Apple's (AAPL) upcoming iPhone 5 launch could mark the biggest opportunity for Sprint (S) in a decade. Starting with its disastrous acquisition of Nextel, Sprint lost subscribers quarter after quarter and year after year. Sprint was dead last in customer service when Dan Hesse took the helm as CEO, and he implemented a long and painful turnaround plan. Since then, Sprint went from worst to first in customer service, and now ranks highest in customer satisfaction among major carriers. Despite all the operational improvements Hesse made, Sprint still had a gaping hole in its product line because it couldn't sell the iPhone. That changed last fall.
Sprint first announced its agreement with Apple on Oct 7, 2011, the same day the iPhone 4S became available for pre-order, and it went on sale just one week later. After watching from the sidelines during every previous iPhone launch, Sprint had to scramble to quickly get up to speed on the iPhone. Management has to train retail sales associates and customer service reps on the iPhone, stock inventory of phones and accessories, and push the new product and training out through the entire organization.
While Sprint was just starting to move up the iPhone learning curve, AT&T (T) was on its 5th iPhone launch and Verizon (VZ) on its 2nd. As such, even though Sprint finally had the iPhone, it was far from a level playing field during the iPhone 4S launch. Despite its late start, Sprint turned very strong iPhone results in subsequent quarters, largely on the strength of its unlimited data plans.
When Sprint announced its iPhone deal, its stock jumped. When terms of the agreement got out, particularly the minimum purchase agreement of $15.5 billion worth of iPhones over four years, investors promptly bailed and Sprint's stock tanked. Like most other observers, I was skeptical and thought Sprint management made a lousy deal. Since then, Sprint has surprised naysayers like me by producing very strong sales results. Now it looks like Sprint will easily meet the minimum iPhone sales objectives, so the penalty applied to the stock price is effectively removed.
Even though it was the last of the big three carriers to get the iPhone, Sprint now appears best positioned among major carriers to capitalize on the iPhone 5 launch for several reasons:
- Sprint's unlimited data plans are a hit with consumers, particularly in a tough economy, because they offer a better value. Conversely, AT&T and Verizon both ended their unlimited data plans, and both actively penalize high data users. Sprint lost customers for years because it couldn't offer iPhones. As their contracts ended, Sprint customers rolled over to AT&T and later to Verizon. Now Sprint is in a position to reverse this flow. As AT&T and Verizon customers see their contracts expire, Apple fans who want to upgrade to the iPhone 5 can roll over to Sprint and save a chunk of money on their data fees. Even customers who haven't reached the end of their contracts may discover they can save more money by switching to Sprint than their early termination fee would cost them.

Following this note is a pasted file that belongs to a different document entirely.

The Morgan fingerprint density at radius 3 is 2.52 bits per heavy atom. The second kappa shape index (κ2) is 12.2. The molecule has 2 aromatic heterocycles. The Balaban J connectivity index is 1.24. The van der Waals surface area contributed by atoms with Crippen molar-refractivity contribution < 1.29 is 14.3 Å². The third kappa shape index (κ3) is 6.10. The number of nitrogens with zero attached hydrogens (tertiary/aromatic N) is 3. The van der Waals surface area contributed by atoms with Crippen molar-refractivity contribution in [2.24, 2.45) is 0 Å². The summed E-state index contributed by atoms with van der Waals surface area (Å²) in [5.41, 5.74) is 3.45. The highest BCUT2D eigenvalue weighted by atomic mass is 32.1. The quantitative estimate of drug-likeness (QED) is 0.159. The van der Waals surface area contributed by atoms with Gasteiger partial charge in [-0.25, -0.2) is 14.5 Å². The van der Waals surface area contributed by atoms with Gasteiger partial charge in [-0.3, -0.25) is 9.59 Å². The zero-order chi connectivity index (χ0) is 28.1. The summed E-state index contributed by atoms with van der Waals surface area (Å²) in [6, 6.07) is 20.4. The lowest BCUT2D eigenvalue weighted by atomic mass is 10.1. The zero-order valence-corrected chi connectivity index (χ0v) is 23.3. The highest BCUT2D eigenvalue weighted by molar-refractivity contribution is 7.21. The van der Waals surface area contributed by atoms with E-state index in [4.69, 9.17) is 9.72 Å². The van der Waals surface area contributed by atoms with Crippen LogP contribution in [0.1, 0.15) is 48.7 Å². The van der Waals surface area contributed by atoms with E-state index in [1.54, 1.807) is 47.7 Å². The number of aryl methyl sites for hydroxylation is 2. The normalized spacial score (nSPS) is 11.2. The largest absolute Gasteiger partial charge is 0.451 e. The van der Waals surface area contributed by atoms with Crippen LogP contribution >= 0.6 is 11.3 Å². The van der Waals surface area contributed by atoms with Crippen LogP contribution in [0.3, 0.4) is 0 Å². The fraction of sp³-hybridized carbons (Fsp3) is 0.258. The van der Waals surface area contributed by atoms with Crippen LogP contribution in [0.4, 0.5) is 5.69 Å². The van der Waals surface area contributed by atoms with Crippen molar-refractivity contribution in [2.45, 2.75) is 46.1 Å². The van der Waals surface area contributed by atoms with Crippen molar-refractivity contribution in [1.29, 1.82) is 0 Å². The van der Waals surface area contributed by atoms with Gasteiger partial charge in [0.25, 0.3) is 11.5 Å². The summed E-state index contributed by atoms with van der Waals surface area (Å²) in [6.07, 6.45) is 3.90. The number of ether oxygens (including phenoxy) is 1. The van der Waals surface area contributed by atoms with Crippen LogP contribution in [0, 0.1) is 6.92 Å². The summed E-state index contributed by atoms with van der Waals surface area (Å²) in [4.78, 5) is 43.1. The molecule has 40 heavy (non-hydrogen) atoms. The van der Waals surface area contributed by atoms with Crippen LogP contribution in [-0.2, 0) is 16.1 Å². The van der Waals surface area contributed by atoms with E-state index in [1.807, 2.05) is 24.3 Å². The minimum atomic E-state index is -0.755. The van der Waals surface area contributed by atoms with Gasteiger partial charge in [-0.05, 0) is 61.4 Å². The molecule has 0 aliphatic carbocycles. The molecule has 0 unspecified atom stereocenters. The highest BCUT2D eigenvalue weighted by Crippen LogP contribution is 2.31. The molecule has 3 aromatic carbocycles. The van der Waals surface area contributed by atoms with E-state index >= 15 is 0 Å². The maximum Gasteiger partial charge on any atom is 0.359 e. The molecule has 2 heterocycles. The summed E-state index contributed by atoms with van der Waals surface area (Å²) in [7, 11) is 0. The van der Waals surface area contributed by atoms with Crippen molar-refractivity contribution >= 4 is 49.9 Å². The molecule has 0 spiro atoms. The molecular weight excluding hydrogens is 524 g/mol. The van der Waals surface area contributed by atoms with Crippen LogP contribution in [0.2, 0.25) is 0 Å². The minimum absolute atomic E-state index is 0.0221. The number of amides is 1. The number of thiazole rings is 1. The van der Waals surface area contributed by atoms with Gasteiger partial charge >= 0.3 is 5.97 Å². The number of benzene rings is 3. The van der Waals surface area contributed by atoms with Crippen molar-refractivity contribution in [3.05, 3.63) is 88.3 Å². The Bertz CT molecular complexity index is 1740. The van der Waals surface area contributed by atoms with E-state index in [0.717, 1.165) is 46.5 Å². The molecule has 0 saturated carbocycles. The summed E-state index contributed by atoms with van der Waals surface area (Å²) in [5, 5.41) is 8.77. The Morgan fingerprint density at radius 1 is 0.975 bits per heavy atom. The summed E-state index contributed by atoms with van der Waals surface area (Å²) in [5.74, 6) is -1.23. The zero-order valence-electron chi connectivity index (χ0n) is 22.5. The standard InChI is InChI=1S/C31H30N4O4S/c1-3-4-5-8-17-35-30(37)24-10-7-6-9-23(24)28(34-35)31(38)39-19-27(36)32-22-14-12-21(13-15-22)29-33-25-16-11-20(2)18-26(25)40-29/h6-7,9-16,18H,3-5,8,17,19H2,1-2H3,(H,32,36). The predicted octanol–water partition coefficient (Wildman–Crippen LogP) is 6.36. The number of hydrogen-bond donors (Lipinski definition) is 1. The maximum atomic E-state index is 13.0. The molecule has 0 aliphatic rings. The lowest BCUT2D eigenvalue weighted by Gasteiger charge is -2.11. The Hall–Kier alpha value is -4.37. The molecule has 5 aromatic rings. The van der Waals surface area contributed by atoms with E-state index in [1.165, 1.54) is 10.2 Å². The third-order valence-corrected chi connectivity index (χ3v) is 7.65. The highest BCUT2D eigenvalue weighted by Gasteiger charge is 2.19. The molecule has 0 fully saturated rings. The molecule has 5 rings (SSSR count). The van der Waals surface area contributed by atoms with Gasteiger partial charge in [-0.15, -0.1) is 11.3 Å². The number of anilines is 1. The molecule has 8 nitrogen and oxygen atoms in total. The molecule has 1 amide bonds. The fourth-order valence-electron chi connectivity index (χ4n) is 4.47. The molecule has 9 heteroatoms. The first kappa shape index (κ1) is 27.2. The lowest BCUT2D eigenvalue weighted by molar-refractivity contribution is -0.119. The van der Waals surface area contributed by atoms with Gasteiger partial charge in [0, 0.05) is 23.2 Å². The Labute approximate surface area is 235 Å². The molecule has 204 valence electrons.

- AT&T plans to introduce shared data plans on August 23rd, following a similar move be Verizon. Shared data plans let family members share their data, which provides a better value for households with several phones. Nonetheless, these shared data plans still cap the amount of data customers can use and charge a penalty for data over the limit. Even with apps to track data usage, most customers have no idea how much data they actually use in a given month. What parent has any clue how much data their teenager will burn through in any month? In the best case metered data charges add uncertainty, and in the worst case it can add a stiff surcharge when the bill arrives. Therefore, Sprint's unlimited data plans still have a competitive advantage.
- Verizon and AT&T are following T-Mobile's lead in scaling back handset subsidies. While lower subsidies produce higher margins, Sprint's problem for the past several years has been loss of subscribers. Competitors lowering handset subsidies should be a net positive for Sprint selling the iPhone 5.
- Word on the street is that AT&T is actively discouraging employees in its retail stores from selling iPhones, perhaps because it no longer has exclusivity and no longer sees it as a competitive advantage. Among other things, AT&T isn't reimbursing retail sales employees if they buy an iPhone. Or perhaps because iPhone customers use more data, which AT&T is also trying to discourage. In any case, AT&T is moving away from the iPhone just as Sprint is picking up steam.
- The iPhone 5 (and the next iPad) will sport a new smaller dock connector, which means customers upgrading from older versions will buy more accessories, helping to offset the subsidies carriers pay up front. This may seem like a minor issue, but accessories have very high profit margin.
If Sprint adds an iPad or iPad Mini into the mix as well, that could provide another revenue bump. Even though iPad will produce lower overall margins, it will also take another chunk out of Sprint's minimum purchase commitment to Apple.
With the iPhone 5 release, Sprint is suddenly in the position to capitalize on its unlimited data plan to create a significant competitive advantage. I believe the iPhone 5 launch will be a game changer for Sprint, officially marking the turning point for the company and moving it back into the big leagues. Even after its recent run, Sprint is still a strong buy ahead of the iPhone 5 launch in September.